However, a merger is often easier. You have a challenge on your hands since you have to replace four partners and only have one possible future equity-partner candidate on deck. In part it will depend upon the age and the experience of the one non-equity partner. Is he even willing to step-up to equity, invest in the firm, and buyout your interests? My experience these days is that a lot of non-equity partners are saying “no” to equity. With your type of clients you probably need at least three or four seasoned partners in order to convey to the clients that you have adequate “bench strength”. When the four of you retire unless you can build up the bench strength the firm will be also lacking leadership and firm management experience.

You have five years in which to build up your talent pool. You will have to first see if you can recruit and bring in some lateral talent – attorneys in their forties with fifteen to twenty years experience. Look for attorneys that want to be more than just worker-bees – that want to have future equity interest in a firm. If this strategy works out, begin bringing them into equity as soon as possible to ensure that the commitment is there by having them buy shares upon admission. Begin client and management transition no later than three years prior to your retirements.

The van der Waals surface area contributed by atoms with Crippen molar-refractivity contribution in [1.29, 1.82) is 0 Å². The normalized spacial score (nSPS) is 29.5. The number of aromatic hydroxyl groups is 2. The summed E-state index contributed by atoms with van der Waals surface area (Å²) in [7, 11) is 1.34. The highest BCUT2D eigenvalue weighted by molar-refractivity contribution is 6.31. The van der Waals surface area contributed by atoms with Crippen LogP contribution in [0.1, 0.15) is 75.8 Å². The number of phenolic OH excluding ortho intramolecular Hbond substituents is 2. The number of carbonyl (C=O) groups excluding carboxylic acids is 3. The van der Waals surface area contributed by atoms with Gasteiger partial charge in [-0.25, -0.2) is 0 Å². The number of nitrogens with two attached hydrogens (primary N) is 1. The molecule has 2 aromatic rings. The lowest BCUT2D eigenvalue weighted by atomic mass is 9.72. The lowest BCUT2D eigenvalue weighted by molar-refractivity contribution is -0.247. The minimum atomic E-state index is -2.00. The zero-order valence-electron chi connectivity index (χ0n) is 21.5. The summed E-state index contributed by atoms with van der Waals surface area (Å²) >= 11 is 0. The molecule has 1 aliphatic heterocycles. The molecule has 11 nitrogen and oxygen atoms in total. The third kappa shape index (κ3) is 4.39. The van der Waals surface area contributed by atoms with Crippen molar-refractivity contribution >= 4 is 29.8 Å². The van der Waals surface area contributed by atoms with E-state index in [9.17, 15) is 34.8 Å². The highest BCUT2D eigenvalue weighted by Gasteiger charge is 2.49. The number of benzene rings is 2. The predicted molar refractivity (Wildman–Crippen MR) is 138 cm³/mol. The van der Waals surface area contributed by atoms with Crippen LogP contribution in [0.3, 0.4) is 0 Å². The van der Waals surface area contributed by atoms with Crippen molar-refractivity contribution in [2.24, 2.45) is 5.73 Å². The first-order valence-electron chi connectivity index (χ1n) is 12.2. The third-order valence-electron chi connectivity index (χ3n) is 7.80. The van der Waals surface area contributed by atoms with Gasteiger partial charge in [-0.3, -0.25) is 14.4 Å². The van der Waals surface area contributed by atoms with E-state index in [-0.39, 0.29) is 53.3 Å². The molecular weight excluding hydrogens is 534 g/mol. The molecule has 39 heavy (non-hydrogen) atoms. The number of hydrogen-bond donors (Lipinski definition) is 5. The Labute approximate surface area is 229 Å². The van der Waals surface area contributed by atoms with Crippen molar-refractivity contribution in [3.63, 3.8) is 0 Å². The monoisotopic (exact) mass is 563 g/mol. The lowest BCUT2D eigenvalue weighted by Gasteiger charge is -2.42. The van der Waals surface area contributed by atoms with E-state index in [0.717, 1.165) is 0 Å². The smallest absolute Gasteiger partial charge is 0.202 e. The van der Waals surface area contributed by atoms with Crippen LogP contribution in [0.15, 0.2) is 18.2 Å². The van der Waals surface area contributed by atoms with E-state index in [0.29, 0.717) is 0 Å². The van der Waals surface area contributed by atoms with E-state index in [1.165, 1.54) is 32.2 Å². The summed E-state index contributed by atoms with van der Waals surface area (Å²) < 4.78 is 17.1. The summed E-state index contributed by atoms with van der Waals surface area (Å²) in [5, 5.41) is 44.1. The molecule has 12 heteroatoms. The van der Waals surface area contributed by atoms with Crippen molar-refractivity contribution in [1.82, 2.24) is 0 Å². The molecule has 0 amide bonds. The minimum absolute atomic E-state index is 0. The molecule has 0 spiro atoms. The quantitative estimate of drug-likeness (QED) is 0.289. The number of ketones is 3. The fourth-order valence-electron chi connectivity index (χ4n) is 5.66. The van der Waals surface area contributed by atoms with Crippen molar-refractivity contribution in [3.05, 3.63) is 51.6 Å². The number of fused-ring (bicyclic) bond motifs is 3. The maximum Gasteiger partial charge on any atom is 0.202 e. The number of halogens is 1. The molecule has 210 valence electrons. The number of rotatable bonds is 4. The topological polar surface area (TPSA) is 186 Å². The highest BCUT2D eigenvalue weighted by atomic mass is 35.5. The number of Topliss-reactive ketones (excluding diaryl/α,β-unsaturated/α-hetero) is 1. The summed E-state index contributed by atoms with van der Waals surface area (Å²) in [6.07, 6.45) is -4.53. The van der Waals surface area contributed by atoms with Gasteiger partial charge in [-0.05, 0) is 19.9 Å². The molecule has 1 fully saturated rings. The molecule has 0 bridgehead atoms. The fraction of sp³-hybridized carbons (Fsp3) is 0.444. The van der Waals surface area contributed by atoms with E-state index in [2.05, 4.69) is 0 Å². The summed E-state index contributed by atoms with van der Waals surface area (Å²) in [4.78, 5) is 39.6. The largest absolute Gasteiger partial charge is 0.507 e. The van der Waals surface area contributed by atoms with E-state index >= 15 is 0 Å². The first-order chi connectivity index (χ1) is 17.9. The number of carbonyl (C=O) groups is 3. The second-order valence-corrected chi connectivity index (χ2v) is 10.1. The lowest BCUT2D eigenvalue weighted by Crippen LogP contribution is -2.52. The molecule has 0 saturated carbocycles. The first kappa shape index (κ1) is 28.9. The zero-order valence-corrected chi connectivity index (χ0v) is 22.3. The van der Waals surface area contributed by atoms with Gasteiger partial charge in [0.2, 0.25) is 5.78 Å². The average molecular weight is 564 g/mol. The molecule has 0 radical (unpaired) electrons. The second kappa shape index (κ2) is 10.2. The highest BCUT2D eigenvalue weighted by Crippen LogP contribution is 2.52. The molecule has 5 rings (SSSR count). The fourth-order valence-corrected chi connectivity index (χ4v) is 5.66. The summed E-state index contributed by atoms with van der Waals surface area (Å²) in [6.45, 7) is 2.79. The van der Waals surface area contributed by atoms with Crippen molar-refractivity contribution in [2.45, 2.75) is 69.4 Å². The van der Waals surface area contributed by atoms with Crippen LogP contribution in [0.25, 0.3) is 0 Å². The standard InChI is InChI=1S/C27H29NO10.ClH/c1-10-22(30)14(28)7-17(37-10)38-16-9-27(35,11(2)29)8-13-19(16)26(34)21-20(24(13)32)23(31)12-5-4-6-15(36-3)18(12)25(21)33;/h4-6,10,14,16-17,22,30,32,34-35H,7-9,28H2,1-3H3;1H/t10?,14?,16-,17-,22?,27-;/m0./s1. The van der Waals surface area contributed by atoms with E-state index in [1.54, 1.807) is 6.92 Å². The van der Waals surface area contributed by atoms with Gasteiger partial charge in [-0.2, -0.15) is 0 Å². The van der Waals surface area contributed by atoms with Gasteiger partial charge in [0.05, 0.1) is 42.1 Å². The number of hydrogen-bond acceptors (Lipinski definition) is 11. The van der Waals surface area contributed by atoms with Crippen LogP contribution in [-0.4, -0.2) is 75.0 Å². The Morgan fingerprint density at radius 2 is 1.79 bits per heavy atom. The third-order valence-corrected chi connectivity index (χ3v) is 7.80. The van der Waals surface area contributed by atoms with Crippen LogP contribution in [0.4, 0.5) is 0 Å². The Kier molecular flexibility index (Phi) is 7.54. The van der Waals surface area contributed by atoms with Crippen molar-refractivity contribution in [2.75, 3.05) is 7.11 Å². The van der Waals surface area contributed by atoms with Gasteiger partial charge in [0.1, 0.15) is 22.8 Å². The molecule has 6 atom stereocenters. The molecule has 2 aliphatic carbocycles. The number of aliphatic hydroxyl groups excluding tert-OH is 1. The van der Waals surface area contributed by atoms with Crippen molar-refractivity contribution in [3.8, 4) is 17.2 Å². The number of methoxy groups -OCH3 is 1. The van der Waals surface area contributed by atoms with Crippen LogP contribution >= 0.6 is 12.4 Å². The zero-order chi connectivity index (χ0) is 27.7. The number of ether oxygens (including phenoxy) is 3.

If you are not able to bulk-up your talent pool or you have no one interested in equity ownership, then you will have to consider a merger strategy. I would begin a merger search three years prior to your retirements.

Click here for our blog on succession

Click here for out articles on various management topics

John W. Olmstead, MBA, Ph.D, CMC